You know sometimes you read something and think "What?"
Well, would you be happy to drive a 900 BHP car in a competition with lug nuts missing? Apparently NASCAR has introduced a rule change so that teams no longer have to fit all of the lug nuts after a tyre change. This may see some cars on the track with just three of five lug nuts fitted.
Furthermore, one of the drivers for next season, Tony Stewart, has just been handed down a $35,000 fine for expressing that opinion that this may be dangerous.
The apparent reason for the rule change is that they hope to reduce the number of mechanics in the box during a pit stop.
I have my own opinion on why this is the wrong thing to do. In the early 1980's, Lancia engineers, working as service crew on the Lancia 037 Group B car, devised a wrench which was essentially multiple equal length extension bars with magnetic sockets on the end. The "drive" wrench would run in the opposite direction to what was required and turn a central cog to drive each socket at the same time. This meant all lug nuts could be removed and refitted by a single mechanic.
The obvious alternative to this is an F1 style single centre nut on a large spindle.
NASCAR appear to have ignored this technical solution and have simply changed the rules to allow what I would personally call incorrectly fitted wheels.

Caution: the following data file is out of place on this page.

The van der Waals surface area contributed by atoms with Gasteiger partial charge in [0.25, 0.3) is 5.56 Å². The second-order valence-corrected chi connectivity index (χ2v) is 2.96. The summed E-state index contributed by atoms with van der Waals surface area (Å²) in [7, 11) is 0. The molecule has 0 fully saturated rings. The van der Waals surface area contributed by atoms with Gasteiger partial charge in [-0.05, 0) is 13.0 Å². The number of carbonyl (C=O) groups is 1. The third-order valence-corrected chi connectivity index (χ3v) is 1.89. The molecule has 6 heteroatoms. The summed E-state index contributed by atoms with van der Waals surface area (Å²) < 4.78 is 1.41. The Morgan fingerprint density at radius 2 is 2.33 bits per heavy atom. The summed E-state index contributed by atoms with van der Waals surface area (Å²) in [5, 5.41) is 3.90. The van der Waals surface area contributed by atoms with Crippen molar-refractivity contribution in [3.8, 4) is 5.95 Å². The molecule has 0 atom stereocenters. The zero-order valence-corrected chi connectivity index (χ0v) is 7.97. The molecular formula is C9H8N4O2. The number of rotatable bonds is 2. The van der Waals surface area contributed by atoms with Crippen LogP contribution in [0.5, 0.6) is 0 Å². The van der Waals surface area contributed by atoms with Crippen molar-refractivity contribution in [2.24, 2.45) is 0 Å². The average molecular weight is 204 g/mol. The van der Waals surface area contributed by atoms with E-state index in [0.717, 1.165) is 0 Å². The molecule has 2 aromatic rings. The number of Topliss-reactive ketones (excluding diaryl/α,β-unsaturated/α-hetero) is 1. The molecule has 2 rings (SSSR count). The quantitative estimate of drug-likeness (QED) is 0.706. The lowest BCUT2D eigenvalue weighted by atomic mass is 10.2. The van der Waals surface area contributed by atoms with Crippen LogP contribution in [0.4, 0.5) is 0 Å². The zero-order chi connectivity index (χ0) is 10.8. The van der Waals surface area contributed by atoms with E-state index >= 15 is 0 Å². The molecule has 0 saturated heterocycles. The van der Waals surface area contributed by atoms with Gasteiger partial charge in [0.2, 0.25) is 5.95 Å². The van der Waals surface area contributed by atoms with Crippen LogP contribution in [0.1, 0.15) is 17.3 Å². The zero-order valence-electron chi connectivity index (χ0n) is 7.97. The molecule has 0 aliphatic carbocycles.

Now, I've personally used a car with one nut removed from each wheel after someone tried to steal my wheels, removed all but the locking nut from one wheel and obviously took the nuts with them. This was only done to get the car home where the missing nuts were replaced.
I've also seen the damage that can be done to a wheel with an incorrectly fitted retaining nut as the Viper did one complete lap of Silverstone with an incorrectly fitted front wheel. When it returned to the pits, the wheel was full of swarf and significantly damaged.
So, my question is this; would you consider it safe to use a car with missing wheel nuts / lug nuts?
(Anyone involved in NASCAR professionally probably shouldn't answer this question for fear they receive a fine too).
As suggested, to clarify what I mean by "is it safe?"
I wondered if there are any engineering calculations that can be applied to different nut configurations? Is there likely to be increased failures running in the reduced lug nut configuration? Have there been any case studies into this?
I don't just want an opinion of "Oh, I think it'll be fine." or "Oh, I don't think it's a good idea."